Friday, March 28, 2008


I received a very interesting question from a reader that relates to FOOD at the wedding AND INVITATIONS!

What an awesome combo topic discussion! Thanks.

Here is the question:

"how do you about finding out if people eat kosher or are allergic to certain things? on the rsvp card??"

I have never been a big fan of putting food options on an RSVP card, unless the wedding is rather casual/informal. For formal and semi-formal events, the best bet is NOT to include this type of question. I think it leads to more questions than answers (some people may give "cryptic" responses ("I'm allergic." Um...allergic to what?!?), you may not be able to read the handwriting of others (which is why I advocate having numbers on the back of reply cards in the first place), and you basically have to end up asking the same question in a different medium!)

The best bet is to find a "word of mouth" method of communication -- If your wedding is small (even up to 150 guests, I would think), then try and find out from your parents if any of their friends have allergies or kosher requirements (and with your grooms family as well). If your family members or friends have a dire allergy or require a kosher meal (or a meal for a different dietary reason), then most likely, they will say something to you directly about it.

If they don't? Make sure your caterer has a kosher-meal option, a vegetarian option, and a way to ensure that someone with a peanut allergy, for example, can have the food sans-peanuts or peanut-related oils or related ingredients. I use peanuts as an example because this is a fairly common (but can be unfortunately severe) allergy. If an allergy is not as common, most likely your guests will be coming to you.

If you are still worried, then putting a general note on your wedding website is a good way to go:("We're so excited you are coming. If there are any questions you need answered, or any help you need with arranging your stay in XXXXX, please contact us at XXXX"). (Of course, you need to spread the word about your wedding website, but you can put that on your save the date, if you want, or tell your respective families to communicate that to the guests).

I don't think you have to make specific reference to allergies/dietary issues on your website, but if you feel like it's a possibility because you are having a large crowd, then you shouldn't feel uncomfortable.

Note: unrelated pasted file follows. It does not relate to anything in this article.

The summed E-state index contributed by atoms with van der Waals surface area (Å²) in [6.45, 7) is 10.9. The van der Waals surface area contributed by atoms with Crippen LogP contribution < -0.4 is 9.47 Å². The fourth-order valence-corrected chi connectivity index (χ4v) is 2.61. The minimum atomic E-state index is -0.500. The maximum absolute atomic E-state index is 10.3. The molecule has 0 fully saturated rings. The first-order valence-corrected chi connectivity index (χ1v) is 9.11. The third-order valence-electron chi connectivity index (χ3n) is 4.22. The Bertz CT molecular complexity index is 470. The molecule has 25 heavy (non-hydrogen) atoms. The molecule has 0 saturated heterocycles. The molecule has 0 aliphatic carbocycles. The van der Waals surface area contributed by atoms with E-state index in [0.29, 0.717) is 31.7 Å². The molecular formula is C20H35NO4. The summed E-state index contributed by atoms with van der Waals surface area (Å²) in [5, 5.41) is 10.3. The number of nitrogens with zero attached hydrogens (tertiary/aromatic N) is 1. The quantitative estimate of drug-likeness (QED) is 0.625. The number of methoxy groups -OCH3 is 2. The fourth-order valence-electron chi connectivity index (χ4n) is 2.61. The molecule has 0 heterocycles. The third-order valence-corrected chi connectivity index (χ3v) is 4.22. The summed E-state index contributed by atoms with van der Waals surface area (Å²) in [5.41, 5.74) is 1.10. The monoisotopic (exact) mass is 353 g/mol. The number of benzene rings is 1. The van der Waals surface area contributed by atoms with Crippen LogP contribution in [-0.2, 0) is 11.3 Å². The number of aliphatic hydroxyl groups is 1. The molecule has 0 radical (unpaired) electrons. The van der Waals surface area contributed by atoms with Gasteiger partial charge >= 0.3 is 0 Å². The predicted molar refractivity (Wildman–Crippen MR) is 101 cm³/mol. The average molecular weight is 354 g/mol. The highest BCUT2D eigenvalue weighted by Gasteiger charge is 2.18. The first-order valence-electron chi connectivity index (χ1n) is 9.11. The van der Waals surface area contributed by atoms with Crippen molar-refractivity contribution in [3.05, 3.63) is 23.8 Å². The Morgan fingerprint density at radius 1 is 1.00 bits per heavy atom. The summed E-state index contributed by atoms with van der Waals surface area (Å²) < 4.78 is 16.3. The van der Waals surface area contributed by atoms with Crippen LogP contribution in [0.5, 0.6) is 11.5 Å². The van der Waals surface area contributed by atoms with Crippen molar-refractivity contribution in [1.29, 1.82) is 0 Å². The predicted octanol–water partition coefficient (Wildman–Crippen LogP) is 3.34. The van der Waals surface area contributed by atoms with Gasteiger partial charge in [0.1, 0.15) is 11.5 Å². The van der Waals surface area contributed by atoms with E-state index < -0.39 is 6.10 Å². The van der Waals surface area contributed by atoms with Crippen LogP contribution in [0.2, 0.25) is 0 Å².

Having said that, if you make it clear that people can contact you---and they choose not to---then you aren't being a "bad bride" if you believe you have exhausted all your avenues by trying to reach out to your guests in advance of the event.

I hope this helps. Thank you again for bringing up an interesting question that ties into both of the last two topics on my blog!

Stay tuned!


Megan said...

I'm sorry but I think that is overkill. Kosher, vegetarian, no-peanuts, etc? Of course if you know half of the guests are of X religon or whatever then yeah, you should try to accomodate them, but otherwise, I think it is their duty to watch what they eat. Chances are, if they have such strict requirements, they are quite used to asking ahead of time, eating something before the event, only eating certain parts, whatever.

Linda said...

We knew a few of our guests had allergies so we spoke to the caterer about that. Our caterer is willing to work with those who have allergies or are vegetarian. But we could not accommodate someone who is vegan. If we know ahead of time, I would tell them that we could not accommodate their need and they would need to make their own arrangements. Unfortunately you can't please everyone!

Anonymous said...

I have a severe allergy to hops(beer) and I usually don't mention it on any invites , I just inform the people who are serving me to ask the chef. Usually it's not a problem , but some beer is sometimes added to roasts for flavor. Anyone who is allergic knows well enough to ask , just because I can't eat it does not mean everyone else should not enjoy!!

Dataceptionist said...

I agree with Megan & Anon here. Overkill, and unless the guests are children, they can look after their own interests unless they are immediate family. If my brother were allergic to peanuts then serving satay would be incredibly insensitive and selfish, but if so-and-so's girlfriend is allergic to something you shouldn't have to cater to her unless she goes out of her way to tell you.

We had a buffet, solves all these problems, the venue or caterer if you have a buffet will know well enough what to provide.

Dynamite Weddings said...

I agree that most people know to inform the kitchen of allergies, but sometimes a plate change could take a long time. Another option could be about putting something on the menu card that says "Please respond with any serious food allergies/requests".

laragale said...

I agree with the word of mouth/website approach, although I already know I have several people with allergies and vegans I need to accommodate...

PS: great blog, by the way. tag, you're it!

Danae said...

Ok, this doesn't have to do with food, but I'm curious, did you use a calligrapher? I'm a calligrapher, and would like to get a feeling why some brides hire a professional calligrapher to address their invites, and some don't. Is it purely cost related, or something ELSE.... hmmmm ??

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Mandino said...

would sending a DVD invitation be really expensive, I mean, the postage cost on a DVD invitation? I have been thinking of making a DVD invitation. I got that invitation idea from Silver Screen Invites.

Anonymous said...

Thanks for writing this ... I'm doing my RSVP cards and was wondering if I should do this or not. Just googled the question and got this article. Awesome advice ... NO worries ... I'm not including it.